People Matter Because They Exist

“What makes Love Wins different?”

I was in my office last week with a reporter doing a story on the “Polar Vortex” sweeping the East Coast, driving temps down into single digits. Specifically, about how the drop in temperature affected people who live outside.

After the interview, he asked the question, almost offhandedly.

“What makes Love Wins different?”

I don’t really remember what I said, honestly. The question makes me uncomfortable – it is an invitation to bash your colleagues, to criticize other people, to puff your organization up. I hope I said something appropriate and mannerly.

But since then, I have been thinking about the question, and I think the answer I should have given is something like this:

“Simple: What makes us different is that we reject the premise behind this interview. Because the premise of this interview is that there is a story around people not being safe when it is cold outside. Or, put another way, these people are of interest because of this cold snap.

But we refuse to believe that Kenny is of interest only because it turns cold, or that people who live in shelters should be fed by church groups only when the calendar says it is the holidays, or even that ‘the poor’ are a people group your church should have a ‘mission’ to. We believe that God calls us to relationship with the poor not because the poor need to be in relationship with us, but because we need to be in relationship with them.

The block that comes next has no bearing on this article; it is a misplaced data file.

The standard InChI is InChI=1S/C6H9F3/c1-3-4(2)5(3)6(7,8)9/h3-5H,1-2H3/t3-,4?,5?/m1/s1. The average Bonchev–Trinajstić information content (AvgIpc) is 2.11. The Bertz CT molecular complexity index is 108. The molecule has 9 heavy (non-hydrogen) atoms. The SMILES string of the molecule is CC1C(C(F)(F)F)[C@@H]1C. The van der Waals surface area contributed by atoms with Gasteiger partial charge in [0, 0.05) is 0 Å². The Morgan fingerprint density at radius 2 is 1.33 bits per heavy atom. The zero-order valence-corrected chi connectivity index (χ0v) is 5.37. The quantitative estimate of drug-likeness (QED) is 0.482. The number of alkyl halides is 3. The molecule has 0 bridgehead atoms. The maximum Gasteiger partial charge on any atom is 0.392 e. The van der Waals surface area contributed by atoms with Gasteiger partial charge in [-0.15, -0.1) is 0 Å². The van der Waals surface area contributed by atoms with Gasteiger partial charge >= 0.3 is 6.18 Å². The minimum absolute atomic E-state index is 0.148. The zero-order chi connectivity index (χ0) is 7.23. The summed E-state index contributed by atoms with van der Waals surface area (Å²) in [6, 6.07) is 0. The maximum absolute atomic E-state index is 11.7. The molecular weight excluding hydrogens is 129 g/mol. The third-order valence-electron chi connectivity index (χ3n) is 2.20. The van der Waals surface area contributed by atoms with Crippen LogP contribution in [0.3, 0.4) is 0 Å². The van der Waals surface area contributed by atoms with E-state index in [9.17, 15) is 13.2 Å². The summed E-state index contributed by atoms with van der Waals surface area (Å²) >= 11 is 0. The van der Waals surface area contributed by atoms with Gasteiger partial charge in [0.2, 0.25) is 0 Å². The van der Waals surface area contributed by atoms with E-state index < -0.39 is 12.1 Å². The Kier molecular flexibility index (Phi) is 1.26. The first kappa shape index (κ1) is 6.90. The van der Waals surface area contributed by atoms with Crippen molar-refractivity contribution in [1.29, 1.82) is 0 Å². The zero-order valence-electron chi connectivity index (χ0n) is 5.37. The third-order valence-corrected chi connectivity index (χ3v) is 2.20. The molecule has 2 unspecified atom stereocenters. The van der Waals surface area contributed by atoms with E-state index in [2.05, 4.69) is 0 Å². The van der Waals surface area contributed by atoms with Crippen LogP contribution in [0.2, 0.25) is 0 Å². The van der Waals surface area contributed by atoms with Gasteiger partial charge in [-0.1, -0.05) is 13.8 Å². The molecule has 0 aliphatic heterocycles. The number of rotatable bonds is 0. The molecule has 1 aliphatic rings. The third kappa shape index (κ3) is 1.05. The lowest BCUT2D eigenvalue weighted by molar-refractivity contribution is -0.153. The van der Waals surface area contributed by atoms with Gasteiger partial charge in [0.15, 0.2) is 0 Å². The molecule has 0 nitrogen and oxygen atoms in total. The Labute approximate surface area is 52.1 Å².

We believe, and put action to that belief, that my friend Kenny, who lives under a bridge, that Danny, who lives at the shelter, that Mary, who lives in her car and has not left it in eight years, that they are all made in the very image of God, just like you are.

Because to believe that means that you don’t just share your food with Danny when it’s Christmas, and you don’t do it to teach your kid that giving is a good thing. It means you share your food with Danny because he is valuable. Because he matters.

It means recognizing that the time to start worrying about how people survive outside isn’t when it’s nine degrees outside, but when you learn that anyone sleeps outside – even if it is warm and temperate.

It means being Mary’s friend, and listening to her stories and crying with her when her son gets arrested and laughing at her jokes and telling her some of yours, all of which she laughs at to be polite even though they are not all that funny. It means doing all of that when both you and Mary know she is never going to ‘get better’ and that one day she is going to die in that car. And while not liking that, it means being ok with it, because Mary loves you just like you are, so the least you can do is return the favor.

If there is anything that makes us different, it is simply that we think people matter. Not because of their potential for change, but because they exist.”

Related: People Are Not Objects


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Hugh Hollowell

Author: Hugh Hollowell

Hugh is a Mennonite minister and the founding director of Love Wins. He likes peanut M&Ms.